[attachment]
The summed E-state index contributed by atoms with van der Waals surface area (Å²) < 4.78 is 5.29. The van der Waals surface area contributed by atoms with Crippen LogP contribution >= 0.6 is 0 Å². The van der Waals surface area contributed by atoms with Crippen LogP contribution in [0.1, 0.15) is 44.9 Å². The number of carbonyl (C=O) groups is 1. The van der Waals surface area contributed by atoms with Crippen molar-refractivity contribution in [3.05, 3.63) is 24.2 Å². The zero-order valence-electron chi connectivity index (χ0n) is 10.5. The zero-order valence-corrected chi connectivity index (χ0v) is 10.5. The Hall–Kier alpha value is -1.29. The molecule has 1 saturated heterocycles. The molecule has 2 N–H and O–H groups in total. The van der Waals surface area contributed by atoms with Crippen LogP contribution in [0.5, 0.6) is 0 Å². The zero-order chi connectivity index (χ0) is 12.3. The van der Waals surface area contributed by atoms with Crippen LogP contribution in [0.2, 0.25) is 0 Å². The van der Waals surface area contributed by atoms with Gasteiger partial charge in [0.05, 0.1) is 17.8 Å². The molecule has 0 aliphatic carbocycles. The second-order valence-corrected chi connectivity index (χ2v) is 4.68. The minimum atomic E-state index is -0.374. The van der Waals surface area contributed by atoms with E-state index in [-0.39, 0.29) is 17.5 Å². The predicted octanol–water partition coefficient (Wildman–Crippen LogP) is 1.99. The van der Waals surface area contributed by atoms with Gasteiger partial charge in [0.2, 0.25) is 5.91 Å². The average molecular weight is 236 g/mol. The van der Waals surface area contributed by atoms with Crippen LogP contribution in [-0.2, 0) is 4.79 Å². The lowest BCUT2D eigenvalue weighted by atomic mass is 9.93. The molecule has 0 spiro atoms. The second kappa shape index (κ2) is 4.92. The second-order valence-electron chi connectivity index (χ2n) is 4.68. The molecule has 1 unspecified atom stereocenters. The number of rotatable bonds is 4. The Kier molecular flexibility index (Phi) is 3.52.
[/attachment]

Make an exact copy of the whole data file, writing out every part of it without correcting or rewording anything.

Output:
The summed E-state index contributed by atoms with van der Waals surface area (Å²) < 4.78 is 5.29. The van der Waals surface area contributed by atoms with Crippen LogP contribution >= 0.6 is 0 Å². The van der Waals surface area contributed by atoms with Crippen LogP contribution in [0.1, 0.15) is 44.9 Å². The number of carbonyl (C=O) groups is 1. The van der Waals surface area contributed by atoms with Crippen molar-refractivity contribution in [3.05, 3.63) is 24.2 Å². The zero-order valence-electron chi connectivity index (χ0n) is 10.5. The zero-order valence-corrected chi connectivity index (χ0v) is 10.5. The Hall–Kier alpha value is -1.29. The molecule has 1 saturated heterocycles. The molecule has 2 N–H and O–H groups in total. The van der Waals surface area contributed by atoms with Crippen LogP contribution in [0.5, 0.6) is 0 Å². The zero-order chi connectivity index (χ0) is 12.3. The van der Waals surface area contributed by atoms with Crippen LogP contribution in [0.2, 0.25) is 0 Å². The van der Waals surface area contributed by atoms with Gasteiger partial charge in [0.05, 0.1) is 17.8 Å². The molecule has 0 aliphatic carbocycles. The second-order valence-corrected chi connectivity index (χ2v) is 4.68. The minimum atomic E-state index is -0.374. The van der Waals surface area contributed by atoms with E-state index in [-0.39, 0.29) is 17.5 Å². The predicted octanol–water partition coefficient (Wildman–Crippen LogP) is 1.99. The van der Waals surface area contributed by atoms with Gasteiger partial charge in [0.2, 0.25) is 5.91 Å². The average molecular weight is 236 g/mol. The van der Waals surface area contributed by atoms with Crippen LogP contribution in [-0.2, 0) is 4.79 Å². The lowest BCUT2D eigenvalue weighted by atomic mass is 9.93. The molecule has 0 spiro atoms. The second kappa shape index (κ2) is 4.92. The second-order valence-electron chi connectivity index (χ2n) is 4.68. The molecule has 1 unspecified atom stereocenters. The number of rotatable bonds is 4. The Kier molecular flexibility index (Phi) is 3.52.